Irene Kyffin – In Pursuit

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In Pursuit, poems by Irene Kyffin

Of Irish-Jewish descent, Irene moved to London when she was 20.  In her 40’s, she took a degree for the teaching of Drama and followed this with a Masters in Social Anthropology.  Irene has taught in Secondary and Primary school, interspersed with University, ending her full-time teaching career in Further Education.  There, she trained in Dyslexia, worked in this area for fourteen years and ran tutor workshops.

As well as writing poetry, Irene created a programme of jazz/poetry fusion with the great jazz pianist Stan Tracey on the work of Gerard Manley Hopkins, which she presented at many Literary Festivals around the UK.  Irene has written papers and given talks on Hopkins over a number of years in the US and Ireland, doing readings as well. In Denver, Colorado, where Irene was delivering academic papers, she ran Shakespeare workshops and taught English and American Literature. Irene worked with the Latin-American jazz saxophonist, Carlos Chavez.  Currently, Irene is exploring another jazz/poetry venture with the violinist and pianist, Alan Parmenter. She is still working in dyslexia and gives public lectures on the subject.


In a smoked glass bottle
I am cut off
from worldly warmth.

In a smoked glass bottle
breath is shallow
with tireless tension.

In a smoked glass bottle
I am locked away;
it is lonely, lachrymose.

To the smoked glass bottle
of my childhood
I return regardless.

From this smoked glass bottle
I stare out helplessly
with a hooded hunger

at the worldly warmth
I cannot recapture.

The City

We are held in thrall, subject to
the capillary tension
of the city.

We drive:  are driven
by its cohesive force;
draw sustenance from its energy.

The phalanx of the city’s lights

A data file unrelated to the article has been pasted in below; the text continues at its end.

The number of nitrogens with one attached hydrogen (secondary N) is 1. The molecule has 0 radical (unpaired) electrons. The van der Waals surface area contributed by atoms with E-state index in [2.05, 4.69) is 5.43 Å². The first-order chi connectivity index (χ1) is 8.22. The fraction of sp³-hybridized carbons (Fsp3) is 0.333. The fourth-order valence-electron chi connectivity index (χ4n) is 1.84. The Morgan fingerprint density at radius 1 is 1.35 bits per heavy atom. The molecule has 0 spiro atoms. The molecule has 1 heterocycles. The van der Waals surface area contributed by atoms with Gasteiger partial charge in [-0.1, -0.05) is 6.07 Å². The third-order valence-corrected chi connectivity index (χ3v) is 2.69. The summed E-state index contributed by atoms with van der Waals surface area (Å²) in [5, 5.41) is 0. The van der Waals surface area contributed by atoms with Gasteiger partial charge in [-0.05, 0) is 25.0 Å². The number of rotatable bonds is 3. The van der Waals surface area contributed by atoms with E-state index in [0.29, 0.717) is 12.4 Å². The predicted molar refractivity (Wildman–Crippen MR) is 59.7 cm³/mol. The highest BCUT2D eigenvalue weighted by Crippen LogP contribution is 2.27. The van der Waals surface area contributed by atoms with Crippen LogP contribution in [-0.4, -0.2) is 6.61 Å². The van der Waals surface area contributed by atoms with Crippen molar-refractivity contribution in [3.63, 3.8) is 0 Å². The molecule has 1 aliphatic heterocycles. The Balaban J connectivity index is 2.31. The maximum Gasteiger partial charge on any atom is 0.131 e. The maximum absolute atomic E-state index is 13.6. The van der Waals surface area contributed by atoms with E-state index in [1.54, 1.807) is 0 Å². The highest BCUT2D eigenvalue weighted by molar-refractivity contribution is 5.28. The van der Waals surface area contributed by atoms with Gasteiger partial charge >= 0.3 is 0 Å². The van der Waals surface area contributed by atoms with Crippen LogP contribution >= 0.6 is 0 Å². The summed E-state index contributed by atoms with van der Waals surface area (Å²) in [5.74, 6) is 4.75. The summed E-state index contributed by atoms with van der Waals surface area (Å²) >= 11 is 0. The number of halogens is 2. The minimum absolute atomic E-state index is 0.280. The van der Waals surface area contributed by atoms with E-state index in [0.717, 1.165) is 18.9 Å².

teases the night sky;
impoverishes its natural discourse.

The sky becomes an abyss
robbed of its narrative: the city
turns in on itself.

Rivers, streams, canals:
The constant flow of water,
mediated by gravitational forces
suffers the push and pull
of a life-giving calibration.

The city draws on this potent traction:
it is a distillation
of the country’s reach.


multi-dimensional, I thought;
then there was the arc of a rainbow,
A shooting gallery of colour:
infinity’s natural hologram.

Space allows a painting its significance.
Lines carve through space:  outlines
give shape – a face or a body;
substance needs space
to allow knowledge of its nature.
Mondrian’s well-sharpened lines
delineate his spaces;
here we struggle for ourselves.

Each thought needs a quiet space.

In an empty room space provides
episodes of time that reach beyond
and the day before
to a long-ago past:
a once-upon-a-time past – a myth
that hardly brushes against reality.

The dying take with them our history:
leave an unresolvable space
that widens to a great gulf.


The little girl skips along
With her father
She is gathering nuts and may
In the ice

Her words sail unrestricted up in the crisp air
In time with her shoes, striking
Briskly on the rime-sharpened ground
This is where they grow together

Now dormant, still underground
Is a consciousness, waiting to surface,
Along with their belonging to one another
Of the necessity of difference

© Irene Kyffin

2 Replies to “Irene Kyffin – In Pursuit”

  1. Hey Irene
    Well done.
    You probably don’t remember me but I taught with you in Wembley High then I was on the maths team in Brent.
    I sailed to South Africa in the yacht I was building: here I publish nautical books, among other things.
    Tom .

  2. Oh my gosh, Tom, how amazing. Life has done some things to us clearly. Do tell me more. You seem to have said two things – that you were taught with me in WHS and that you were on the maths team in Brent. Was this concurrent? What was your role with the Brent team? Are you in touch with anyone from WHS? I passed by there a few years ago and saw the place had changed radically.

    When you say nautical books, a particular aspect or general? How did this happen? When did you leave the UK? And the most interesting question – what causes you to be looking into an obscure Irish website publishing poetry?

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